When people on my Facebook wildflower page talk about plants, there can be massive confusion. Many of them are intimidated by scientific names so they insist on using common ones. They don’t realize that common names for the same plant vary by region, state and sometimes even by families within a community. Uncle John’s poke berry may be Grandma’s poke weed and Cousin Bill’s poke sallat.
So, when someone reports on the Facebook page that she found wild ginger blooming at Twin Lakes State Park, there are questions. Does she mean Asarum canadense or Hexastylis spp., which has a number of common names, including heartleaf, little brown jug, and wild ginger. Similarly, Chimaphila maculata, which has a white stripe down the center of each leaf, is called spotted wintergreen, striped prince’s pine, pipsissiwa, and dragon’s tongue. Oh, the arguments that can result.
It’s so much easier to use formal scientific names. Every plant has a unique name and once you understand the logic, they’re easy to use. It’s important to remember that scientific names are part of a hierarchical system that has many levels. The three most important ones for us trail walkers and gardeners are: Family, Genus (Genera plural), and Species. They’re like nesting boxes. Species fit into similar groups or genera; Genera fit into large groups or families.
Family names are always made up by adding -aceae to the genus name on which the family name is based. For example: Rosaceae and Iridaceae (d added to help with pronunciation).
Genus names can simply be what the plant has always been called. Salvia, Malus, Rosa are what the Romans called sage, apples, and roses. Sometimes genera honor someone; sometimes they’re descriptive. Fuchsia honors Leonard Fuchs, a German botanist. Aquilegia is from the Latin word for eagle; the spurred petals of columbines are supposed to resemble the talons of an eagle.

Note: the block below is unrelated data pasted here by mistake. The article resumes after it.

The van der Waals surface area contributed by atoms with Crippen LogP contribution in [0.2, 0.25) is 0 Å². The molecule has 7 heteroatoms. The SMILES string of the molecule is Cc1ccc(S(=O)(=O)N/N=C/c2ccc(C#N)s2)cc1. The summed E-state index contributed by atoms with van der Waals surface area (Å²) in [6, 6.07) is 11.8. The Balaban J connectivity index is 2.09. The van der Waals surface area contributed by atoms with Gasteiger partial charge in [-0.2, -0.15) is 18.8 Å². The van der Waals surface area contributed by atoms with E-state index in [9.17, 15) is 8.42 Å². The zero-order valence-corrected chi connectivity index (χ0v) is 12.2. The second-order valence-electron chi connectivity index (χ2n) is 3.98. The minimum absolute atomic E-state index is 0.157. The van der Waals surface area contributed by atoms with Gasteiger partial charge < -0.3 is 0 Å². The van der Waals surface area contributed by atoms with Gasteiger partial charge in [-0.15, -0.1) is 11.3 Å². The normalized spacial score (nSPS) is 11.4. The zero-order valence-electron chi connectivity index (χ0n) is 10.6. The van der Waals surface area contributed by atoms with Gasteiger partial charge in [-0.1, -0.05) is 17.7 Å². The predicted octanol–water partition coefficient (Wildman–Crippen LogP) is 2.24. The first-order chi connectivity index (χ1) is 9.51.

Species names can also honor famous people, or they can be descriptive. Acer davidii is a maple named in honor of plantsman Jean Pierre Armand David. Descriptive species names include words, such as palustris (of bogs and marshes), sylvatico (of woods or forest), maritima (of the seashore), muralis (growing on walls), grandiflora (large flowers), nigrum (black), rubrum (red), caerulea (blue; think cerulean blue), esculentum (good to eat), and sativa (cultivated). The species name can also refer to the country of origin or where it was first found, but sometimes this can be misleading. For example: Mahonia japonica has been cultivated in Japan for years but isn’t from there.
And then you may find a person’s name after the species name. Why? That’s the name of the person who first gave the plant its name, not the individual who first discovered it. Names of recognized authorities, such as Linnaeus are generally abbreviated. For example, Linnaeus is L.
So … let’s put all the pieces together. Quercus alba L. is a white oak first named by Linnaeus. It is 1 of 29 species in the Fagaceae Family. Scientific names aren’t not hard; they just take practice. Think of them as pieces of a puzzle, and you can have fun learning them. Just be aware that what we know about plant species and how they fit together is constantly changing, so scientific names change to reflect new knowledge. The names in your favorite field guide or website may not be the latest. Always double-check.
CYNTHIA WOOD can be reached at Cynthia.firstname.lastname@example.org.
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